Reprinted in part from an article in "ELECTRONICS WORLD + WIRELESS
      WORLD" January 1991:

      Eye-witness accounts suggest that US inventor, Stanley Meyer, has developed an electric cell which will split ordinary tap water into hydrogen and oxygen, with far less energy than that required by a normal electrolytic cell. In a demonstration made before Professor Michael Laughton, Dean of Engineering at Queen Mary College, London, Admiral Sir Anthony Griffin, a former controller of  the  British  Navy,  and  Dr  Keith Hindley, a UK  research  chemist, Meyer's  cell, developed  at  the inventor's home in Grove City, Ohio, produced far more hydrogen/oxygen mixture than could have been expected by simple electrolysis. Where normal water electrolysis requires a passage of current measured in amps, Meyer's cell achieves the same effect in milliamps. Furthermore, ordinary tap water requires the addition of an electrolyte such as sulphuric acid to aid current conduction normally, but Meyer's cell functions at greatest efficiency with pure water. According to the witnesses, the most startling aspect of the Meyer cell was that it remained cold, even after hours of gas production.

      Meyer's experiments, which he seems to be able to perform to order, have earned him a series of US patents granted under Section 101. The granting of a patent under this section is dependent on a successful demonstration of the invention to a Patent Review Board. Meyer's cell seems to have many of the attributes of an electrolytic cell except that it functions at high voltage, low current rather than the other way around. Construction is unremarkable. The electrodes -referred to as "excitors" by Meyer- are made from parallel plates of stainless steel formed in either flat or concentric topography. Gas production seems to vary as the inverse of the distance between them; the patents suggest a spacing of 1.5mm produces satisfactory results.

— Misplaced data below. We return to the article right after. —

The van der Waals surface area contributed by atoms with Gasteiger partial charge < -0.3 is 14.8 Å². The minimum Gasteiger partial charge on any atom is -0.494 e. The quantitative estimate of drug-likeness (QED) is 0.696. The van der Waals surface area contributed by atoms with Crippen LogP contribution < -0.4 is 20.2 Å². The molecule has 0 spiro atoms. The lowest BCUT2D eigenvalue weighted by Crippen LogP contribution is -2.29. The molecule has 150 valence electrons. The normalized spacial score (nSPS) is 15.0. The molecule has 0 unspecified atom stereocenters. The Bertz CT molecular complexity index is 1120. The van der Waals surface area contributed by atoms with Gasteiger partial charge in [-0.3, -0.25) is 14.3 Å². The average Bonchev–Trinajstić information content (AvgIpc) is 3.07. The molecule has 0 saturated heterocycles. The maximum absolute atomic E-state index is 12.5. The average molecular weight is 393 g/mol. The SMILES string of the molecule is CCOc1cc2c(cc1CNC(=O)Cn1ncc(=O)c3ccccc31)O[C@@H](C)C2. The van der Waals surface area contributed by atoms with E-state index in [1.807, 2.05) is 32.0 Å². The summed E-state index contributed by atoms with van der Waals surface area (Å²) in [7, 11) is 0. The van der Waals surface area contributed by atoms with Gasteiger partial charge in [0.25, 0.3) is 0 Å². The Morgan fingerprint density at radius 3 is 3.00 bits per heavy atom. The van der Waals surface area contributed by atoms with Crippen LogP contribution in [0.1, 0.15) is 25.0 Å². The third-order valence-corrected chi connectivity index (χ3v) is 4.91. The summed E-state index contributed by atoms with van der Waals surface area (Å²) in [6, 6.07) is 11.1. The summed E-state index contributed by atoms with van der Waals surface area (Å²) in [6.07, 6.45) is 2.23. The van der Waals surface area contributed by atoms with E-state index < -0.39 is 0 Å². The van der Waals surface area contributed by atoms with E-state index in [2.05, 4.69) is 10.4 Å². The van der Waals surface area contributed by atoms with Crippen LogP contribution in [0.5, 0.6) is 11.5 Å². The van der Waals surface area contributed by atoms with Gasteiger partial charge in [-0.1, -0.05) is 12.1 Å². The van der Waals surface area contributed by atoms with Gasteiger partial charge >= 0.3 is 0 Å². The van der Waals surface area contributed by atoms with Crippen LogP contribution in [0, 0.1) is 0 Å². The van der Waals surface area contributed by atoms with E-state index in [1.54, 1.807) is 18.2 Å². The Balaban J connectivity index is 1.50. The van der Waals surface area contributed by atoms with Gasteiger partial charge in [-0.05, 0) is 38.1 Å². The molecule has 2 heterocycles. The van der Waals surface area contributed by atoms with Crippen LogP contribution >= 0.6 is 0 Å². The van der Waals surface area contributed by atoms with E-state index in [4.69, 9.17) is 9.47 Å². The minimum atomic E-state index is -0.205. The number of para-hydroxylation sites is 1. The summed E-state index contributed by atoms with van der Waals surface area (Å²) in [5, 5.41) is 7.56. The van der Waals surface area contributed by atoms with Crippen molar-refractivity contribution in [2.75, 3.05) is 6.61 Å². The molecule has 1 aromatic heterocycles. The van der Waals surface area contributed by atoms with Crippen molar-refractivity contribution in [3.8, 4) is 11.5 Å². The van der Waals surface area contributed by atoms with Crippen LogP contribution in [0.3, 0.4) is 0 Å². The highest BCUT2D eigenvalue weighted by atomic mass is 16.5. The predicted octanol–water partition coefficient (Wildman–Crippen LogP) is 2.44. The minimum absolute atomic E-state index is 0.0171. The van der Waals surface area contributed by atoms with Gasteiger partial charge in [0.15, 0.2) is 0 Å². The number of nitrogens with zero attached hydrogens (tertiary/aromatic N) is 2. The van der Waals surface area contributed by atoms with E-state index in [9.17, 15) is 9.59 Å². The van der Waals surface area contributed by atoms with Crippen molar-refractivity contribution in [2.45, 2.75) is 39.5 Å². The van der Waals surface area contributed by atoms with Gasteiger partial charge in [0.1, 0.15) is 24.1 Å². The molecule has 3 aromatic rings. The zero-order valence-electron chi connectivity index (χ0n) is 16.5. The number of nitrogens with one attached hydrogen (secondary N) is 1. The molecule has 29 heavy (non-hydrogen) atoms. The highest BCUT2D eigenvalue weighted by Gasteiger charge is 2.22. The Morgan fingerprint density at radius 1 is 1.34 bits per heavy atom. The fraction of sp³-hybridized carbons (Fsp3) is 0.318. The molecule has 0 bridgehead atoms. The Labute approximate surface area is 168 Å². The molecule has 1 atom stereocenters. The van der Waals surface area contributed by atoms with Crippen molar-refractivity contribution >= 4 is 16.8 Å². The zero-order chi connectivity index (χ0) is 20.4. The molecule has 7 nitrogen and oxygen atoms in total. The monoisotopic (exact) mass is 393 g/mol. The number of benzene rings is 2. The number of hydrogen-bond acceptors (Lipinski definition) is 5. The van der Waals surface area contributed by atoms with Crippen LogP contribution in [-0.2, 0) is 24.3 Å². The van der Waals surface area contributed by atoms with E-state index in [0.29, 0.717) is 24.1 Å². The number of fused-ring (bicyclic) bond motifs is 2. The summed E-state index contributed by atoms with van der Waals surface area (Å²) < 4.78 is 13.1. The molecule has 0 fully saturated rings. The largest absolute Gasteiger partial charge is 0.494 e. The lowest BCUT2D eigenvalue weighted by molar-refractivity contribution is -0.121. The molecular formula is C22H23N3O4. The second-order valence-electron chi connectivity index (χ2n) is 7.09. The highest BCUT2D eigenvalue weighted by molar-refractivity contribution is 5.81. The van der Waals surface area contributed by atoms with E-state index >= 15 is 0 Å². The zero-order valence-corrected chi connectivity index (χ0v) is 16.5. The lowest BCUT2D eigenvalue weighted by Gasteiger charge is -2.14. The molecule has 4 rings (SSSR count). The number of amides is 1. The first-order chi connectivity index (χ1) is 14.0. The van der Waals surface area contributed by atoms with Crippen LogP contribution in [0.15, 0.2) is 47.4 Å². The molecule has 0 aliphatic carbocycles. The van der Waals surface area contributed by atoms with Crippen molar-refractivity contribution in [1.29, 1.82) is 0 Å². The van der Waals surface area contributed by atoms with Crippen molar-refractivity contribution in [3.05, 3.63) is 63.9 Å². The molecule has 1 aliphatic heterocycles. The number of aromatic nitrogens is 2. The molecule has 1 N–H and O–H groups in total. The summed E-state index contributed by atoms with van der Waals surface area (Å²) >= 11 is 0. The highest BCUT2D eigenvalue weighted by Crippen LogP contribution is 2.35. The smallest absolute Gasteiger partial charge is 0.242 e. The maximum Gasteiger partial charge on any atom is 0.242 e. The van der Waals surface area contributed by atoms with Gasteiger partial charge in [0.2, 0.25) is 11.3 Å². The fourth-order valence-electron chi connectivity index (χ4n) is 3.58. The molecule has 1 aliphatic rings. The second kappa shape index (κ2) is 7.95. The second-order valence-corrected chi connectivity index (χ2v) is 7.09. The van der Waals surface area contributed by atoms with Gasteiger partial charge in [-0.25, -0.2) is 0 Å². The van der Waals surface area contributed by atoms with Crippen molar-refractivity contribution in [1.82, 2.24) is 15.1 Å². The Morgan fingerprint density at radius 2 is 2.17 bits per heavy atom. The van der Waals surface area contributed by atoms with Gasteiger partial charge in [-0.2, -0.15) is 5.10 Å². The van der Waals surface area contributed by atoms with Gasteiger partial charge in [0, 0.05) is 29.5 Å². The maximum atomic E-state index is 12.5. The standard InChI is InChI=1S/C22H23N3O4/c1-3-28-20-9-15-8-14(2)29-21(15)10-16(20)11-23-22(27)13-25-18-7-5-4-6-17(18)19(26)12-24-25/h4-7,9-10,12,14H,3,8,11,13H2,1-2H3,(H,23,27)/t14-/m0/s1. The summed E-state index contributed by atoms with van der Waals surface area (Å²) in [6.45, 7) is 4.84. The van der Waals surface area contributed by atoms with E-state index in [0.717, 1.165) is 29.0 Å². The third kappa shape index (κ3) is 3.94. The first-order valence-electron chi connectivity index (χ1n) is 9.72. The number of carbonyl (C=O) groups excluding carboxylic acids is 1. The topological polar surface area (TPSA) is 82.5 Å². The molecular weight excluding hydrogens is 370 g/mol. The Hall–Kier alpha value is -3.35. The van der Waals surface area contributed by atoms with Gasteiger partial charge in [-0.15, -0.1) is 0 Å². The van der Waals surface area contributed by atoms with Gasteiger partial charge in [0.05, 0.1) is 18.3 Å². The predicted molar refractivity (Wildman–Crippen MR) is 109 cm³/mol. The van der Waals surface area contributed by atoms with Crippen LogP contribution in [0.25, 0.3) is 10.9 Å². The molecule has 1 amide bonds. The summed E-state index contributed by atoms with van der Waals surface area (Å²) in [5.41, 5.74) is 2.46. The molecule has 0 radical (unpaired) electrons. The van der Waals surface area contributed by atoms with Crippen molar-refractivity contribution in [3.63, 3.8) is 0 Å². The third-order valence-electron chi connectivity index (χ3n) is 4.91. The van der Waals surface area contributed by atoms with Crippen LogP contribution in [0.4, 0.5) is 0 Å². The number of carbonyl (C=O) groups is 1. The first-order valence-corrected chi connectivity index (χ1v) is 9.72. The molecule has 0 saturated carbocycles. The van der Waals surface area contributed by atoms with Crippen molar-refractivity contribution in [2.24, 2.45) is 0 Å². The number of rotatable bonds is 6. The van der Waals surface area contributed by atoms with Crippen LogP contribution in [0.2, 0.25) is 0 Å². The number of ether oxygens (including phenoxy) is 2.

The real differences occur in the power supply to the cell. Meyer uses an external inductance which appears to resonate with the capacitance of the cell -pure water apparently possesses a dielectric constant of about 5- to produce a parallel resonant circuit. This is excited by a high power pulse generator which, together with the cell capacitance and a rectifier diode, forms a charge pump circuit. High frequency pulses build a rising staircase DC potential across the electrodes of the cell until a point is reached where the water breaks down and a momentary high current flows. A current measuring circuit in the supply detects this breakdown and removes the pulse drive for a few cycles allowing the water to "recover '. Research chemist Keith Hindley offers this description of a Meyer cell demonstration: "After a day of presentations, the Griffin committee witnessed a number of important demonstration of the WFC (water fuel cell as named by the inventor).